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Folic acid in diet
Folic acid is a type of B vitamin. It is the man-made (synthetic) form of folate that is found in supplements and added to fortified foods.
Folic acid is water-soluble. Water-soluble vitamins dissolve in water. Leftover amounts of the vitamin leave the body through the urine. That means your body does not store folic acid and you need a continuous supply of the vitamin in the foods you eat.
Folic acid; Polyglutamyl folacin; Pteroylmonoglutamate
Folate helps tissues grow and cells work. Taking the right amount of folic acid before and during pregnancy helps prevent certain birth defects, including spina bifida. Folate also helps prevent anemia.
Folic acid deficiency may cause:
It may also lead to certain types of anemias.
Folate works along with vitamin B12 and vitamin C to help the body break down, use, and create new proteins. The vitamin helps form red blood cells and produce DNA, the building block of the human body, which carries genetic information.
Folic acid supplements may also be used to treat folic acid deficiency, certain menstrual problems, and leg ulcers.
Folate occurs naturally in the following foods:
- Dark green leafy vegetables
- Dried beans and peas (legumes)
- Citrus fruits and juices
Fortified means that vitamins have been added to the food. Many foods are now fortified with folic acid, including enriched breads, cereals, flours, cornmeals, pastas, rice, and other grain products.
Too much folic acid usually doesn't cause harm, because the vitamin is regularly removed from the body through urine.
The best way to get the daily requirement of essential vitamins is to eat a wide variety of foods. Most people in the United States get enough folic acid in their diet because it is plentiful in the food supply.
There is good evidence that folic acid can help reduce the risk of certain birth defects (spina bifida and anencephaly). Women who are pregnant or planning to become pregnant should take at least 400 micrograms (mcg) of folic acid every day. Pregnant women need even higher levels of folic acid. Ask your health care provider which amount is best for you.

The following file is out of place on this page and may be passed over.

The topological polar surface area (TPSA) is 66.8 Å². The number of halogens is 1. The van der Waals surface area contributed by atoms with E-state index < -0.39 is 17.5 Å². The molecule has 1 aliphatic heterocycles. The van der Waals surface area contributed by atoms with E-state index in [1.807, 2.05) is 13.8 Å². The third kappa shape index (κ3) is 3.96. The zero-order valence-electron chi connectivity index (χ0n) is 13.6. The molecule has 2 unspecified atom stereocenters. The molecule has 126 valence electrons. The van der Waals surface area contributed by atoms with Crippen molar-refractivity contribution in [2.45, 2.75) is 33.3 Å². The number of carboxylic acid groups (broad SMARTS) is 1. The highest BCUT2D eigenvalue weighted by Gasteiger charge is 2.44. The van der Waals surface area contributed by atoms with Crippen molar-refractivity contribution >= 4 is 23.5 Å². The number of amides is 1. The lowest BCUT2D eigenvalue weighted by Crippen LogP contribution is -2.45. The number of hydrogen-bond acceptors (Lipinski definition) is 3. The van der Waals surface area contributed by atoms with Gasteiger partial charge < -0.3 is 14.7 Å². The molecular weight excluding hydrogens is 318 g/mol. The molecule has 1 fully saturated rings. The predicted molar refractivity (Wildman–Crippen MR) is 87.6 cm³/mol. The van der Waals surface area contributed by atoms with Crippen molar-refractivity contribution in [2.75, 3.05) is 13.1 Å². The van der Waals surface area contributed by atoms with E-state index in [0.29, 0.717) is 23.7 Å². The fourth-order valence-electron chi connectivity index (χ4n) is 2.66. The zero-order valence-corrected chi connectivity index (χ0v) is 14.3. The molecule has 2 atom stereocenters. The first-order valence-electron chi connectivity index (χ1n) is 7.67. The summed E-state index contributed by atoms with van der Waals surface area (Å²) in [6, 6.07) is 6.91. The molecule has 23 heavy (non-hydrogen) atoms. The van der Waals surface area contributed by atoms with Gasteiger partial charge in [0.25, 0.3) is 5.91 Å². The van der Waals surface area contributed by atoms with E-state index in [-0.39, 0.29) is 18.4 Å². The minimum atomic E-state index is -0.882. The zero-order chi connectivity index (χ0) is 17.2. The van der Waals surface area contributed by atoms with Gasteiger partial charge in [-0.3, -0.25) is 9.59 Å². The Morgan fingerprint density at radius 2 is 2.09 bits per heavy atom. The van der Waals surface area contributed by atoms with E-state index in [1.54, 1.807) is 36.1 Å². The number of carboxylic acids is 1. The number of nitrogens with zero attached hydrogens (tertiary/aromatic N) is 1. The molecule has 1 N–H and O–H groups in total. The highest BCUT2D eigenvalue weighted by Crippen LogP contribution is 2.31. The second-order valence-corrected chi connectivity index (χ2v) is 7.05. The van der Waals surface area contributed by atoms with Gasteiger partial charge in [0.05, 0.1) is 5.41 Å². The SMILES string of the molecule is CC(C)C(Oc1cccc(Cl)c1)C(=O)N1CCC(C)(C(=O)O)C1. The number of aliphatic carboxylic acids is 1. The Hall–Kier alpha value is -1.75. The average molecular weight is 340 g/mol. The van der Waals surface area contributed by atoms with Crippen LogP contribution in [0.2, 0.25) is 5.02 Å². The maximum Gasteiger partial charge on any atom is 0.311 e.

The Recommended Dietary Allowance (RDA) for vitamins reflects how much of each vitamin most people should get each day.
- The RDA for vitamins may be used as goals for each person.
- How much of each vitamin you need depends on your age and gender. Other factors, such as pregnancy and illnesses, are also important.
The Food and Nutrition Board of the Institute of Medicine Recommended Intakes for Individuals - Daily Reference Intakes (DRIs) for folate:
- 0 - 6 months: 65 mcg/day
- 7 - 12 months: 80 mcg/day
- 1 - 3 years: 150 mcg/day
- 4 - 8 years: 200 mcg/day
- 9 - 13 years: 300 mcg/day
Adolescents and Adults
- Males age 14 and older: 400 mcg/day
- Females age 14 - 50: 400 mcg/day plus 400 mcg/day from supplements or fortified foods
- Females age 50 and over: 400 mcg/day
Institute of Medicine. Food and Nutrition Board. Dietary Reference Intakes for Thiamin, Riboflavin, Niacin, Vitamin B6, Folate, Vitamin B12, PantothenicAcid, Biotin, and Choline. National Academy Press, Washington, DC, 1998.
Escott-Stump S, ed. Nutrition and Diagnosis-Related Care. 6th ed. Philadelphia, Pa: Lippincott Williams & Wilkins; 2008.
Sarubin Fragaakis A, Thomson C. The Health Professional's Guide to Popular Dietary Supplements. 3rd ed. Chicago, IL: American Dietetic Association; 2007.
Reviewed By: Alison Evert, MS, RD, CDE, Nutritionist, University of Washington Medical Center Diabetes Care Center, Seattle, Washington. Also reviewed by David Zieve, MD, MHA, Medical Director, A.D.A.M., Inc.